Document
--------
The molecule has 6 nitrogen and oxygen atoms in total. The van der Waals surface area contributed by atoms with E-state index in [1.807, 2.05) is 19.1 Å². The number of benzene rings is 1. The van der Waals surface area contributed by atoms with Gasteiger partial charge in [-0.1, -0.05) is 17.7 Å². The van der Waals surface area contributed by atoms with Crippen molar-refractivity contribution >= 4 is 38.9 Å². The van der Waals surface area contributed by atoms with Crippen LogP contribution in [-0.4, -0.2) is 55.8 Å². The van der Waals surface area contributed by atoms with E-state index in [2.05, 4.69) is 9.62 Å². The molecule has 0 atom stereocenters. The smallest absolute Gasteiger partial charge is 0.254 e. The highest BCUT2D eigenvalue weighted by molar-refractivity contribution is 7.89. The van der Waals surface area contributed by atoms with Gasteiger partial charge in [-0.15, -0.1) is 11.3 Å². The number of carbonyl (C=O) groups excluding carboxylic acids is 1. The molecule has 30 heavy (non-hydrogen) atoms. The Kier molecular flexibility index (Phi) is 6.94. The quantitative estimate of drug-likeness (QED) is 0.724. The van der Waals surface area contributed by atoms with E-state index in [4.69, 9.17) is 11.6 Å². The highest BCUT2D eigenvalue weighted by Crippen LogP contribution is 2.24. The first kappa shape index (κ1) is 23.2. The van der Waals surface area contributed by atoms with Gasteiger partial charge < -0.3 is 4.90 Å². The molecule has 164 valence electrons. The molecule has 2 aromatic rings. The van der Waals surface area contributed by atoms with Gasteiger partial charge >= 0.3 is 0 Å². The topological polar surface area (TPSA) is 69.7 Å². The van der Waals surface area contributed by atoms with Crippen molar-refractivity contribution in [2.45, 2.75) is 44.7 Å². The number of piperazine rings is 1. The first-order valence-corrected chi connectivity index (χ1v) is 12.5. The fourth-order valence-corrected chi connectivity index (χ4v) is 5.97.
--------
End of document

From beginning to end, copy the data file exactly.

The molecule has 6 nitrogen and oxygen atoms in total. The van der Waals surface area contributed by atoms with E-state index in [1.807, 2.05) is 19.1 Å². The number of benzene rings is 1. The van der Waals surface area contributed by atoms with Gasteiger partial charge in [-0.1, -0.05) is 17.7 Å². The van der Waals surface area contributed by atoms with Crippen molar-refractivity contribution >= 4 is 38.9 Å². The van der Waals surface area contributed by atoms with Crippen LogP contribution in [-0.4, -0.2) is 55.8 Å². The van der Waals surface area contributed by atoms with E-state index in [2.05, 4.69) is 9.62 Å². The molecule has 0 atom stereocenters. The smallest absolute Gasteiger partial charge is 0.254 e. The highest BCUT2D eigenvalue weighted by molar-refractivity contribution is 7.89. The van der Waals surface area contributed by atoms with Gasteiger partial charge in [-0.15, -0.1) is 11.3 Å². The number of carbonyl (C=O) groups excluding carboxylic acids is 1. The molecule has 30 heavy (non-hydrogen) atoms. The Kier molecular flexibility index (Phi) is 6.94. The quantitative estimate of drug-likeness (QED) is 0.724. The van der Waals surface area contributed by atoms with E-state index in [4.69, 9.17) is 11.6 Å². The highest BCUT2D eigenvalue weighted by Crippen LogP contribution is 2.24. The first kappa shape index (κ1) is 23.2. The van der Waals surface area contributed by atoms with Gasteiger partial charge < -0.3 is 4.90 Å². The molecule has 164 valence electrons. The molecule has 2 aromatic rings. The van der Waals surface area contributed by atoms with Gasteiger partial charge >= 0.3 is 0 Å². The topological polar surface area (TPSA) is 69.7 Å². The van der Waals surface area contributed by atoms with Crippen molar-refractivity contribution in [2.45, 2.75) is 44.7 Å². The number of piperazine rings is 1. The first-order valence-corrected chi connectivity index (χ1v) is 12.5. The fourth-order valence-corrected chi connectivity index (χ4v) is 5.97.